Douglas R. Hofstadter is College Professor of Cognitive Science and Computer Science, and Adjunct Professor of History and Philosophy of Science, Philosophy, Comparative Literature, and Psychology at Indiana University, where he directs the Center for Research on Concepts and Cognition.
Hofstadter's books include the Pulitzer Prize winning Gödel Escher, Bach: An Eternal Golden Braid, Metamagical Themas, The Mind's I (with Daniel Dennett), Fluid Concepts and Creative Analogies, Le Ton Beau de Marot, and a verse translation of Pushkin's Eugene Onegin. In addition to his research and writings in cognitive science and philosophy of mind, Hofstadter has contributed to physics and mathematics (in particular the fractal structure generally known as “Hofstadter's butterfly”), has composed music and visual art, and has done poetry translation. He has authored over 50 papers, including Analogy as the Core of Cognition.
- Douglas Hofstadter's home page
- Douglas Hofstadter's Wikipedia page
- A discussion of Douglas Hofstadter
- Lipogrammatic Autobiography, by Douglas Hofstadter
- Selected Annotated Bibliography of Douglas Hofstadter
- Presidential Lectures interview with Douglas Hofstadter
- Analogy as the Core of Cognition, by Douglas Hofstadter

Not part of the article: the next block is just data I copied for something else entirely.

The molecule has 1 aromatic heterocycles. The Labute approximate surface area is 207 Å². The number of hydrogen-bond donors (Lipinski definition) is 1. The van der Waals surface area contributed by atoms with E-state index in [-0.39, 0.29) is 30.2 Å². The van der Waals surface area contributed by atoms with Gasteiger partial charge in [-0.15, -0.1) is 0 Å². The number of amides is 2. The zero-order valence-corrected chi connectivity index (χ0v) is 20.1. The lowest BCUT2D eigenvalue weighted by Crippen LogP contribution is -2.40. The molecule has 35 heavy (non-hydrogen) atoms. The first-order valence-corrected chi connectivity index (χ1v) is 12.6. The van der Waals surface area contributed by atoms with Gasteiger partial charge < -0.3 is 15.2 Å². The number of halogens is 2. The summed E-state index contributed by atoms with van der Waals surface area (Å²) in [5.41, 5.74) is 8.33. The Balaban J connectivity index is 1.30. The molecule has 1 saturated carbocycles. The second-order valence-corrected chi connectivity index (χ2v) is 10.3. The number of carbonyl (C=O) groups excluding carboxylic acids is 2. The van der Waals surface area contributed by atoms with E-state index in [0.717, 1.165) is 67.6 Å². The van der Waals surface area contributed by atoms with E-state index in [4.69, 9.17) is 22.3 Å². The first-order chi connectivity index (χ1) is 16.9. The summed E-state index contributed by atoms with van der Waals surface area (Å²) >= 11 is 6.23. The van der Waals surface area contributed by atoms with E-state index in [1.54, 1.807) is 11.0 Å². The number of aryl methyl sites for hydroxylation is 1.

- Hofstadter on Einstein
Douglas Hofstadter Quotes
Which statement seems more true: (1) I have a brain. (2) I am a brain.
Perhaps the most concise summary of enlightenment would be: transcending dualism. … Dualism is the conceptual division of the world into categories. … human perception is by nature a dualistic phenomenon – which makes the quest for enlightenment an uphill struggle, to say the least.
Relying on words to lead you to the truth is like relying on an incomplete formal system to lead you to the truth. A formal system will give you some truths, but ... a formal system, no matter how powerful – cannot lead to all truths.
Below every tangled hierarchy lies an inviolate level.
No reference is truly direct – every reference depends on SOME kind of coding scheme. It's just a question of how implicit it is.
One of the basic tenets of Zen Buddhism is that there is no way to characterize what Zen is. No matter what verbal space you try to enclose Zen in, it resists, and spills over. It might seem, then, that all efforts to explain Zen are complete wastes of time. But that is not the attitude of Zen masters and students. For instance, Zen koans are a central part of Zen study, verbal though they are. Koans are supposed to be 'triggers' which, though they do not contain enough information in themselves to impart enlightenment, may possibly be sufficient to unlock the mechanisms inside one's mind that lead to enlightenment. But in general, the Zen attitude is that words and truth are incompatible, or at least that no words can capture truth.
I think Ray Kurzweil is terrified by his own mortality and deeply longs to avoid death. I understand this obsession of his and am even somehow touched by its ferocious intensity, but I think it badly distorts his vision. As I see it, Kurzweil's desperate hopes seriously cloud his scientific objectivity.